YouTube sensation

  • by Jim Piechota
  • Tuesday November 17, 2015
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Binge by Tyler Oakley; Gallery Books, $24

With cover art awash in rainbow-colored, foil-wrapped candy and outspoken author Tyler Oakley's platinum coif bursting through, what's not to love? Go ahead and judge Binge by its cover since the same can be said of the material contained within, which spotlights Oakley as a seasoned raconteur and chatty gay who, at 26, has already led a colorful life. If you're looking for brainfood or essays amounting to something more introspective, you may not be the target audience for a book that Oakley dedicates "for my people."

These "people" perhaps include the young sensation's 7.7 million subscribers on his YouTube channel, through which Oakley has become a pseudo-household name, a recipient of two Teen Choice Awards, and even scorer of an interview with Michelle Obama, who, he opines, inexplicably smells like "the haunting scent of hastily discarded, bruised apples." Who knew?

In many respects, the book feels like only a partial reflection of Oakley. The author touches on the intimate, personal aspects of his life only from time to time, deflecting the rest with humor and schticky banter. Readers will receive the benefit of his youthful wisdom on subjects ranging from his "carnal thirst" for porn, growing up in a family with serious financial issues, his horrible driving record, and time spent living in the Castro district.

Adorable childhood photographs paint the author, born Mathew Tyler Oakley, as a cute, awkward blond kid (think child star Peter Billingsley from A Christmas Story) years ahead of his time, hitting the stage at five in a Kindergarten production of "Teddy Bears' Picnic," with no problem making friends and sharing his vibrant personality with the world. He writes of the horror of being forced to get braces at University of Michigan's Dental School, until he dreamily "met the man who was going to be tightening them every four to six weeks"; coming out to friends and family ("So, yeah, I'm gay as fuck"); drug experimentation; and an engaging, lengthy chapter on the lovely evolution of Oakley's relationship with college boyfriend Adam.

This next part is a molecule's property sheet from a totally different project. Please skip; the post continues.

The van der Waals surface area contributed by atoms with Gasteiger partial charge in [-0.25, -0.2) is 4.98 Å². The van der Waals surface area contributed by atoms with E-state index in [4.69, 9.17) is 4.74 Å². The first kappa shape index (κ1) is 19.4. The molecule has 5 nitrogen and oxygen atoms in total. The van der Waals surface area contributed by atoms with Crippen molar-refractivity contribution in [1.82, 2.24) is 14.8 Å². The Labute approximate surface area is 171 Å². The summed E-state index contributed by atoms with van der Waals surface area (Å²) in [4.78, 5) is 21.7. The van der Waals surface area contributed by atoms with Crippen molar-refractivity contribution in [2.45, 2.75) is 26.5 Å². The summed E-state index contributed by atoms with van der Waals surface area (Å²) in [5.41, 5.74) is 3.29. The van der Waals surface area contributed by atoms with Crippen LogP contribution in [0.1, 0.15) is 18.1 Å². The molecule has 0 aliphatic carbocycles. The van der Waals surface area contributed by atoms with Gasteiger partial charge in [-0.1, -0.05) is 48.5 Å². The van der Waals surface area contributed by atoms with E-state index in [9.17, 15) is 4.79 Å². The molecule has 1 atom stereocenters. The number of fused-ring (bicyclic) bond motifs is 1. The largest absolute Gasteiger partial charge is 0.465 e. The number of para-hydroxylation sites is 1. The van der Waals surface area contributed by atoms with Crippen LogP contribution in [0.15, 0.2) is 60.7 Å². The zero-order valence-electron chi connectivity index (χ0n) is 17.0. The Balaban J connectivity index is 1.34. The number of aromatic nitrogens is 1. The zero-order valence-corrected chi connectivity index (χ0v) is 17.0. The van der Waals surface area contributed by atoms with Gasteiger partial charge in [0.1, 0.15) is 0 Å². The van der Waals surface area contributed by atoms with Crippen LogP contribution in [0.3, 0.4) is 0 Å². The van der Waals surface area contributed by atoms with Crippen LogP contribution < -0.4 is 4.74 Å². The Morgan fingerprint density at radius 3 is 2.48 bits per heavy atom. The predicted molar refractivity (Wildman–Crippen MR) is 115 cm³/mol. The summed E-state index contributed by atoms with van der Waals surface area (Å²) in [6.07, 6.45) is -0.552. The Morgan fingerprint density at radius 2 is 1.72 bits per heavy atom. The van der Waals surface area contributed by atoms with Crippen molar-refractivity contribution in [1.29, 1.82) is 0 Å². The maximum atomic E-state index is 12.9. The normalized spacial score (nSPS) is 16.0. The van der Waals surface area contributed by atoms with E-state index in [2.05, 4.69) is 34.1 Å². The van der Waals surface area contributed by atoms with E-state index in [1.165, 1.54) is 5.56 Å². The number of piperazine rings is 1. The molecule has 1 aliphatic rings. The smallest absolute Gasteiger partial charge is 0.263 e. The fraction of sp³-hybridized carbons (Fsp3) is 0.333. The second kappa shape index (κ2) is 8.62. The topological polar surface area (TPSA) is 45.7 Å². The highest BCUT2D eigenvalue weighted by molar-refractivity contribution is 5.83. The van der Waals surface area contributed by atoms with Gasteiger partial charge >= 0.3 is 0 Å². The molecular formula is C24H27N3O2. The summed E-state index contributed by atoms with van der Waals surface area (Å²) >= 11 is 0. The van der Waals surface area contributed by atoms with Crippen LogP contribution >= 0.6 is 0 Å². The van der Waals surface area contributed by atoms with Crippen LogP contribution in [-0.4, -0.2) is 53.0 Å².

Conversational in tone and witty without being overly bitchy, Oakley is at his best when addressing more taboo subject matter, such as the scatological eccentricities of his childhood, his propensity for being "a bit plump," and overcoming the self-loathing that accompanied it. There is fun yet mindless entertainment, as in Oakley's ranking of cartoon men (Mulan's Li Shang comes in at #4, since he "might be a bit bi-curious, given that he seemed into Mulan when he knew her as Ping"), a silly section on unnecessary holiday traditions, how much he loves The Cheesecake Factory, and so on.

Oakley knows he has a responsibility to set an example for the tween generation, lisp and all, so this is as close as this book gets to humility: "I'll never be a gay that every other gay can relate to, but if by being myself, lisp included, I'm a gay that one lonely 12-year-old gay in the Middle of Nowhere, with his parted bowl-cut and inadvisable zip-up vest, can identify with and thus feel less alone, then I've done my job." There are also some great pages on both his biological parents and stepparents.

Digested in small portions (recommended) or impulsively gulped in one sitting, Oakley's tapestry of insights and observations can be intermittently entertaining and perfunctory. He offers a limited yet outrageous glimpse inside the man behind all that grandiloquence.